“We’re going to go to a dry waterfall called Fossil Falls,” I’d say. “You hike in about a mile.” There I’d throw a rope over the top and rappel down—three big jumps to the bottom. I’d come back up and say, “Every one of you guys is going to do that before the week is out.”
“Oh, no, not me!”
But back in the bus they would no longer talk sullenly among themselves. They yakked and asked me all kinds of questions. Now I had them, and I didn’t let go for a week. I did it because I believe everybody in the world should try to help somebody else. Let’s say half the people in the world are successful. If they help the other half, hey, you’ve got no problem.
In my experience, juvenile delinquents never accomplish much of anything. They quit high school, get in trouble, wind up in Youth Authority. So my approach emphasized various interests and accomplishments, and when the kids were successful, boy, they were thrilled to death. I saw what happened to my life because of sports, and I thought, Well, if it could happen to me, it could happen to anybody. I think of my camps as the first Outward Bound–type program, back in 1953.
We also provided counseling. That’s the important part. I’d get the kids up to the cabins, sit them around a fire, and get them to talk about their lives. At some point I’d offer the Scriptures, but I applied no pressure. The rest was up to the boys. Most listened, a few didn’t; either way they usually got it together.
Now I’ll speak to a group and inevitably some older guy with gray temples will come up and say, “I was in your camp when I was fourteen, and you really straightened me out.” That’s a thrill.
SOMETIMES THE PEOPLE interested in Christianity surprised even me.
Mickey Cohen, the Los Angeles mobster, loved athletes. Jim Vaus, his former wiretapper, who’d come to the Lord at the same time I had and now just did electronic security consulting, said Cohen wanted to meet me. I guess Jim had laid the groundwork, because we had a nice conversation about sports, the war, and my conversion. Cohen wanted to know all the details. Afterward, he kept calling and Cynthia and I even met him for lunch at the Brown Derby, on Wilshire. Then he wanted to introduce me to his new girlfriend; I met them at his haberdasher. He was a former boxer, a thug, so I wondered what kind of a girl he’d be attracted to. She was a big, buxom blonde, sweet and friendly but kind of naïve. I guess that after he’d met Cynthia he wanted me to know he had a nice girlfriend, too. I also figured out pretty quickly that he just wanted to be around people associated with culture. He wanted to move easily in other parts of society.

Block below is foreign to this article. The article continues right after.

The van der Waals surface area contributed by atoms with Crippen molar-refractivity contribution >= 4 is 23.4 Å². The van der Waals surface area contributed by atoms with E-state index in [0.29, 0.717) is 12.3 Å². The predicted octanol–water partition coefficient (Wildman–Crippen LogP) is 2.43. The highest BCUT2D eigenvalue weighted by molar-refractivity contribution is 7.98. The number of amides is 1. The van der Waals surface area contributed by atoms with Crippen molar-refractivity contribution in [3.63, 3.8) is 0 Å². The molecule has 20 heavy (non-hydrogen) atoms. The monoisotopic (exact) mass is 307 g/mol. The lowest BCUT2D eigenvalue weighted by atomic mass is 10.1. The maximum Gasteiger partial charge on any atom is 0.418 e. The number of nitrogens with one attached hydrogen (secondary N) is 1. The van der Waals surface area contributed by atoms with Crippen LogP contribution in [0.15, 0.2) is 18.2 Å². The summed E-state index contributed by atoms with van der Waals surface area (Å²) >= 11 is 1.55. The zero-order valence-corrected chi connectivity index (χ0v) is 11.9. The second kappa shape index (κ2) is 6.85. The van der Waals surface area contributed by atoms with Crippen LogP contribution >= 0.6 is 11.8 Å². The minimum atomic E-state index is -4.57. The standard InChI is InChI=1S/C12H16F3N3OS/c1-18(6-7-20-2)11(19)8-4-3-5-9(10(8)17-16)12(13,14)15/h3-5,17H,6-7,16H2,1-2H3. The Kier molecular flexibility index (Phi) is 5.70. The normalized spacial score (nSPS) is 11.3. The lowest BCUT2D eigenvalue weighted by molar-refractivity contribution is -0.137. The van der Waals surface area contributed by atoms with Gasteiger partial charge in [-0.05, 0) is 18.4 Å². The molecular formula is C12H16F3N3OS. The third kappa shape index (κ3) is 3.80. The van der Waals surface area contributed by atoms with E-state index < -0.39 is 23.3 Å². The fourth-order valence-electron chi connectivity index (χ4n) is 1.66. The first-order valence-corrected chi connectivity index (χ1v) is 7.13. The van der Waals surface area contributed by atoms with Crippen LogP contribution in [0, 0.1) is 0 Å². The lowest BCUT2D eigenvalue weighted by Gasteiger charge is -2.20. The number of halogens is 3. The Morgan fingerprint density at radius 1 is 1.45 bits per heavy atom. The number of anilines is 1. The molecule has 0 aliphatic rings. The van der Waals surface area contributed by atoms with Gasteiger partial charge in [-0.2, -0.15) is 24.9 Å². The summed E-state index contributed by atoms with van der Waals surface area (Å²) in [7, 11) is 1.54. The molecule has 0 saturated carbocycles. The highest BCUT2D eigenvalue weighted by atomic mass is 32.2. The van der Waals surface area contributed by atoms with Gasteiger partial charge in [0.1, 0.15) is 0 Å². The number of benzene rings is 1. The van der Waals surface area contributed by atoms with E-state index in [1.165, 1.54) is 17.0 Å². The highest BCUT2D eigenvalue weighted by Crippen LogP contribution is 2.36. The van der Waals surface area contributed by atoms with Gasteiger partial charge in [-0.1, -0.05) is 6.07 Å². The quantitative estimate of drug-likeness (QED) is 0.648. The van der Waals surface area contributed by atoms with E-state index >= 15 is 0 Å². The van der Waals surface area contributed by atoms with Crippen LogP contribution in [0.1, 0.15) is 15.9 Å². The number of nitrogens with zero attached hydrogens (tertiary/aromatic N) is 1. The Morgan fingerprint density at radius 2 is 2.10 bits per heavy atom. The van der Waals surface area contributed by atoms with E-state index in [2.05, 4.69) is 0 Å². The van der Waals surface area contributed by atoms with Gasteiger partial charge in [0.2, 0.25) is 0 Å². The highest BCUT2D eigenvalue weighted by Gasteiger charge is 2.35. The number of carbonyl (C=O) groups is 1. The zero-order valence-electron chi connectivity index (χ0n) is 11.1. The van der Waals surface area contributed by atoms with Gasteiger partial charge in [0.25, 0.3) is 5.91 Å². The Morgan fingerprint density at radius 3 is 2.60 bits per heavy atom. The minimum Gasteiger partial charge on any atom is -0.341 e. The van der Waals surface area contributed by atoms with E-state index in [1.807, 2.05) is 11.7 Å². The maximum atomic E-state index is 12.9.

One night Cohen called me very late and asked me to come to his home. I drove up, alone. Floodlights went on automatically as I pulled into the driveway. A henchman opened the door. Inside, I saw a half-eaten turkey in the dining room, and a ham, like he’d had a party. Jim Vaus was there. Mickey offered me food, then took me on a tour of his closet, which seemed more like a room-length hallway. On one side he had about a hundred suits, plus overcoats and shoes. He said, “Anything that’ll fit you, you can have.” Vaus, a fat guy, took a beautiful overcoat. Nothing fit me, which was just as well, since I wouldn’t have taken his clothes anyway.
Then Cohen showed me his escape chute. If there was a raid on his place or if some other gang guys tried to get him, he’d go down this chute. The door would lock behind him automatically, and he’d end up in the basement.
After we chatted for a while, I said, “I’ve got to go. I’ve got a meeting tomorrow at noon.” I dismissed myself and went home. Two weeks later I was at the Coliseum for a football game and I saw former USC All-American John Ferraro, then police commissioner who later became a Los Angeles councilman. He yelled, “Hey, Zamperini! What were you doing at Mickey Cohen’s house Saturday night?” Evidently they’d had a stakeout.
All I could say was, “You know what I was doing there!” I was there to tell Mickey about Christ.